Pentagon Brings Troops in Afghanistan Down to 2,500, Lowest Since 2001

The drawdown was finished despite an amendment in the NDAA that aimed to block it

The Pentagon announced on Friday that it has reached its goal of bringing troop number in Afghanistan down to 2,500, the lowest US presence in the country since the war began in 2001.

Acting Secretary of Defense Christopher Miller also confirmed that troop numbers in Iraq were down to 2,500. He announced the drawdowns back in November. At the time, there were about 4,000 troops in Afghanistan and 3,000 in Iraq.

The Afghanistan drawdown was completed despite an amendment in the 2021 National Defense Authorization Act (NDAA) that sought to block it. A Pentagon spokesman said on Friday that President Trump signed a waiver to complete the withdrawal.

“Convention dictates that reducing troop levels, associated equipment and adjusting associated force protection requirements across a country-wide combat zone is not something that can be paused overnight without increasing risk to the force and core mission goals,” Army Major Rob Lodewick said, according to Reuters.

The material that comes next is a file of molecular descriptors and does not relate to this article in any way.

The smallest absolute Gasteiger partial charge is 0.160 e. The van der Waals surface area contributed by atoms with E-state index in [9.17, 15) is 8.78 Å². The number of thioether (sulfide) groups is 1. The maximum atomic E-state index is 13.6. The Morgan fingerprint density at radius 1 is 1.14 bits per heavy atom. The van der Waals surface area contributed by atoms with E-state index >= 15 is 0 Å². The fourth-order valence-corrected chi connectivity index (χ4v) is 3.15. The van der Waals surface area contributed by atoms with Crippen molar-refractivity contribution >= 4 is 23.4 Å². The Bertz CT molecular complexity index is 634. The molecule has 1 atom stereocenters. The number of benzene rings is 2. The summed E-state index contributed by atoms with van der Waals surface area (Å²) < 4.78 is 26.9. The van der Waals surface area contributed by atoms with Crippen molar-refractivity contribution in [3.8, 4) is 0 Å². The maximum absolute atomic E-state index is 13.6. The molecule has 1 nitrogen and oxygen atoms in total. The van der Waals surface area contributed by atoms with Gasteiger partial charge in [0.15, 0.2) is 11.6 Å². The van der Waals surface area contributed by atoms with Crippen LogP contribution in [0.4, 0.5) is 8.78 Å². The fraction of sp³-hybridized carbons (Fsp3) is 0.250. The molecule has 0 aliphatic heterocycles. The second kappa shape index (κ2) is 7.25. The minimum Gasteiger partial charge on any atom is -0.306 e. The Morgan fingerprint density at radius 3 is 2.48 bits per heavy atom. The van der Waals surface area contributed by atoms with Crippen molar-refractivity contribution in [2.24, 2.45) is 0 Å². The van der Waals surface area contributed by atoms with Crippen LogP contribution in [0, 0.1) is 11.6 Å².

The US-Taliban peace deal paved the way for a complete US withdrawal from Afghanistan by Spring 2021. “Moving forward, while the Department continues with planning capable of further reducing US troop levels to zero by May of 2021, any such future drawdowns remain conditions-based,” Miller said in a statement.

It’s not clear if the incoming Biden administration will follow through with full withdrawal from Afghanistan. While on the campaign trail,¬† Joe Biden said he could not promise a complete withdrawal¬†from Afghanistan, Syria, or Iraq. He said he supports keeping a small counterterrorism force in each country.

Author: Dave DeCamp

Dave DeCamp is the news editor of Antiwar.com, follow him on Twitter @decampdave.